We’re excited to announce Voce Books as our latest Bookshop of the Month! Founded by Maria Lomunno Judd and Clive Judd and based in Birmingham’s Digbeth area, the bookshop aims to “give a voice to non-mainstream literature, translated fiction, working-class writers and books on politics, future-thinking and sustainability.”

On Twitter, the pair described the newly opened shop as clear, focused, and always evolving. “We want you to discover a brand-new bookshop each time you pay us a visit.” We caught up with Maria and Judd to learn more.

What do you think is special about Voce?

Clive: For a long time now, I’ve been particularly invested in the independent publishing scene. When I was at Foyles, working as Event Coordinator, it was a bit of a personal mission to get more exposure and promotion to books that offered new, radical and challenging perspectives of the world. So, I started working really closely with a whole range of independent publishers, all of whom were building their own dedicated following. When it came to thinking about Voce Books, it was a case of balancing our own desires for a contemporary bookshop with looking into the future a little bit and working out where reading interests were moving.

Luckily we felt the two were aligned so we moved to Birmingham, a city I know well, and a place we felt was the ideal setting for such an enterprise. Brummies are a quiet bunch, who don’t need the rest of the country’s approval to in order to operate. There’s a beautiful confidence in the way Birmingham quietly owns its own identity and with advocates such as our friend Joe Lycett not only talking up the city, but actually based here, it just felt like the perfect place to start this project we’ve been thinking about for years now!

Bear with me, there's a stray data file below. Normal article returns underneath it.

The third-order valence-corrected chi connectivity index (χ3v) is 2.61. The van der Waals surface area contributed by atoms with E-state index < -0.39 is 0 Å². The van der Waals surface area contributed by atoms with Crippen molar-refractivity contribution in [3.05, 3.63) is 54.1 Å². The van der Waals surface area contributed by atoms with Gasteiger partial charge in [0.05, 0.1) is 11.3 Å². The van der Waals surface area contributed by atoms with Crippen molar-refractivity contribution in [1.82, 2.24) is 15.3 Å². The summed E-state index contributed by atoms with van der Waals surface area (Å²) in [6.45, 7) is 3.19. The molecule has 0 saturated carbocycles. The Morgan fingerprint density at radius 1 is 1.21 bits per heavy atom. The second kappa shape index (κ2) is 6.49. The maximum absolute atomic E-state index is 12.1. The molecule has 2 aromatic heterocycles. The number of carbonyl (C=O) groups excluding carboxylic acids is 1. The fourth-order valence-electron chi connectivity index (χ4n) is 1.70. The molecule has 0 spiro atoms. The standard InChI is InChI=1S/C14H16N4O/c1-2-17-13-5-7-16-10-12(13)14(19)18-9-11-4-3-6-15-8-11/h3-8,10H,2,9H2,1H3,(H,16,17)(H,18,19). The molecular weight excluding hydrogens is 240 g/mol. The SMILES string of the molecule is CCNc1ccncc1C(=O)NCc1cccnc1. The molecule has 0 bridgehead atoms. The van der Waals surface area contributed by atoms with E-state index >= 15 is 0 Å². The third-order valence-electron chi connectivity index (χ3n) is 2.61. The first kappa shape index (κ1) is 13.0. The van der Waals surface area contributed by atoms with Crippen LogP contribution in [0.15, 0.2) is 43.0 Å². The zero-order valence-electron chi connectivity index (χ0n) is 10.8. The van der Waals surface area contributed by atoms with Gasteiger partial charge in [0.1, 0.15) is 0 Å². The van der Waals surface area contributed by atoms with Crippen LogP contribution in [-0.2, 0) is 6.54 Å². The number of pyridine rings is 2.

What is special about Voce Books, we hope, is that you will find books that you just haven’t seen elsewhere in Birmingham, either because they are tucked away in ‘range’ or just not available from the shelves of other retailers. And with this, a confidence to mainline the work of independent publishers. You might not find the latest Richard Osman, but Waterstones is up the road, so…